• Spaghetti Western Collection, The

    Released by: Blue Underground
    Relesed on: 1/7/2003
    Director: Various
    Cast: Various
    Year: Various
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    The Movies:

    Four films, one box - available uncut on DVD for the first time are three unsung classics of the Spaghetti Western genre, as well as the remastered edition of Django featuring the original Italian language track that Anchor Bay neglected to include on their previous release. The back of the box touts these films as 'the good, the bad and the violent' and that's not a bad way at all to sum up this set.


    If there's a worthy counterpart to Leone within the Italian Western genre, it's Sergio Corbucci, and Django stands out as one of his masterpieces.

    Franco Nero plays Django, a man who we're first introduced to when we find him dragging a coffin through the desert and coming across some banditos whipping a woman in bondage. He watches as a gang of men, clad in red masks, make short work of the Mexicans and then proceed to take over with the whipping where they left off. Django takes care of them, however, and frees the woman, and the pair head off into the nearby town.

    When he gets there, he finds that it's ruled with an iron fist by a local general who refuses to acknowledge the end of the Civil War and carries on his racist traditions by hunting Mexicans and killing them for sport, though when you watch the scene, it's more like he's shooting fish in a barrel and it's obvious that he's only doing it for sick kicks.

    A bar room altercation leads Django to unleash the secret he carries with him in his coffin against the general and his men and he ends up allied with the
    Mexicans and involved in a gold heist that should prove beneficial to both Django and the army of banditos.

    But things of course go wrong, and one double cross after another lead to a violent and bloody conclusion in a graveyard, and Django finds out that it's going to be tough to bury what's in his coffin once and for all.

    Quite possibly one of the bloodiest and muddiest of the Spaghetti Westerns, Django still holds up today and it's influence can still be seen in recent films like Reservoir Dogs and Desperado. The movies depictions of the evils of fascism, while not unusual for the time and climate in which it was made, are handled well and with more than a fair bit of skill, as Corbucci really makes you hate the general and all that he stands for.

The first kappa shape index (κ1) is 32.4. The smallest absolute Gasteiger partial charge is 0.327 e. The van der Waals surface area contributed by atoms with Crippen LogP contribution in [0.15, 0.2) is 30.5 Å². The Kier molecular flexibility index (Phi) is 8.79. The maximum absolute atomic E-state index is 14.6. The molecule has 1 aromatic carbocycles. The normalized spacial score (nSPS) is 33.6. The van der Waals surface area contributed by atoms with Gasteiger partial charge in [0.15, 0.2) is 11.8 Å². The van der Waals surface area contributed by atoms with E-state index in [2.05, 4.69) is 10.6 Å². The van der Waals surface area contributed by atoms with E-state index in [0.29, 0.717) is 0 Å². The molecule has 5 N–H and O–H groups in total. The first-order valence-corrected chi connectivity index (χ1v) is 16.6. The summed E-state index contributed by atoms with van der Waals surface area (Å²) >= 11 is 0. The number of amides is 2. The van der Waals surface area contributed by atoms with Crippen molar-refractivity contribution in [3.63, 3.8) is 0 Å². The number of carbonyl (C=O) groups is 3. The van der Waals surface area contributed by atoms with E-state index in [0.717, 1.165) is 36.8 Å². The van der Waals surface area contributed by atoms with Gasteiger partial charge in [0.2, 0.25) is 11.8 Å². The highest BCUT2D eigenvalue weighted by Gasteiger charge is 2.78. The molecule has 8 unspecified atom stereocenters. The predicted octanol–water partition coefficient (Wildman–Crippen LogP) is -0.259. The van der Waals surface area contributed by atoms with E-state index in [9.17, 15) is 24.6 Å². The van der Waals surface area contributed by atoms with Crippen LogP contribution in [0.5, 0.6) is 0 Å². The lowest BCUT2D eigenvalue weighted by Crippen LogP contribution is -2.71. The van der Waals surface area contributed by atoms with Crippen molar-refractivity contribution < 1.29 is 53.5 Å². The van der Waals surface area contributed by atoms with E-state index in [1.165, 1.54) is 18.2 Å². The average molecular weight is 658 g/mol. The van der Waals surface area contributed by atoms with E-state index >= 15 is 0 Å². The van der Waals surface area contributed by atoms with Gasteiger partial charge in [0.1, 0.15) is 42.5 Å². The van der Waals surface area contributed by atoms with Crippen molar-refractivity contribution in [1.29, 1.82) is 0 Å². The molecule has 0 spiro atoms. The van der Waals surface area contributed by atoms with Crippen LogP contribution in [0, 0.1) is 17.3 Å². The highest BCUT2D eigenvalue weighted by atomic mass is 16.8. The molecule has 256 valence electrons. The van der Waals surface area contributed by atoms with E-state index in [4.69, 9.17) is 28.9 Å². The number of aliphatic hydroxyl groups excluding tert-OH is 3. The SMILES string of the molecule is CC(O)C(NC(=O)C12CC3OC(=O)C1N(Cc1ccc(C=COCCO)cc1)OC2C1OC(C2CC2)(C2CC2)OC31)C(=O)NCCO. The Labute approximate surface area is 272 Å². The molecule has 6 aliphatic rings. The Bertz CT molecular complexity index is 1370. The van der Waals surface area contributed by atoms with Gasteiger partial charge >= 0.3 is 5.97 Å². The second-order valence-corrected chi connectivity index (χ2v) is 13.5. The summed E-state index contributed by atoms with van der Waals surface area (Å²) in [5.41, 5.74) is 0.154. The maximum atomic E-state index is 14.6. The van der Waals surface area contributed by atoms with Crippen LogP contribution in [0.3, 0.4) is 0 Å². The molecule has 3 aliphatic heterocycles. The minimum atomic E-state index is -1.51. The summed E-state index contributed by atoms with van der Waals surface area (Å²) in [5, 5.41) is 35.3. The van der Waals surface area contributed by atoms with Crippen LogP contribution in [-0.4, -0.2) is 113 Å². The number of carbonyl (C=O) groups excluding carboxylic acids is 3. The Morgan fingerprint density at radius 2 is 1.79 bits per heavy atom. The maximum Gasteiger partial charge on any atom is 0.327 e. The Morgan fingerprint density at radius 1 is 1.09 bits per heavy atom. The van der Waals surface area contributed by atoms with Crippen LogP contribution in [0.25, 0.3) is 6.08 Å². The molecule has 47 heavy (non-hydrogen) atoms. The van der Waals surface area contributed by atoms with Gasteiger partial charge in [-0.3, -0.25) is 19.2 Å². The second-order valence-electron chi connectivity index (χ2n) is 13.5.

Filled with great shoot out scenes, loads of violence, a theme song that will stay in your head for weeks, and a great tough as nails performance from Nero, Django belongs in every Euro-cult fan's collection.


    One of over 40 unofficial sequels, in name only, to Corbucci's 1966 masterpiece, Django Kill! is a tight and, at times, surreal film with a penchant for cruel violence and strange religious imagery.

    Tomas Milian plays a stranger, who at the beginning of the film, is part of a gang of thieves comprised of Mexicans and Americans. Together they steal a massive cargo of gold from a stagecoach, but soon the Mexicans are shot down and left for dead by the Americans, who take off with all the gold.

    Milian, known only as 'the stranger' in this film, is down but not out and with the help of a pair of mystical natives, tracks the gang to a small town, not far from where they abandoned him to die.

    He arrives to find all but one of the gang hung in the streets, and takes down the surviving member with his gun that he's loaded with gold bullets.

    But gold lust gets the better of the townspeople, and various corrupt factions within the small community erupt and start turning on one another with dire consequences.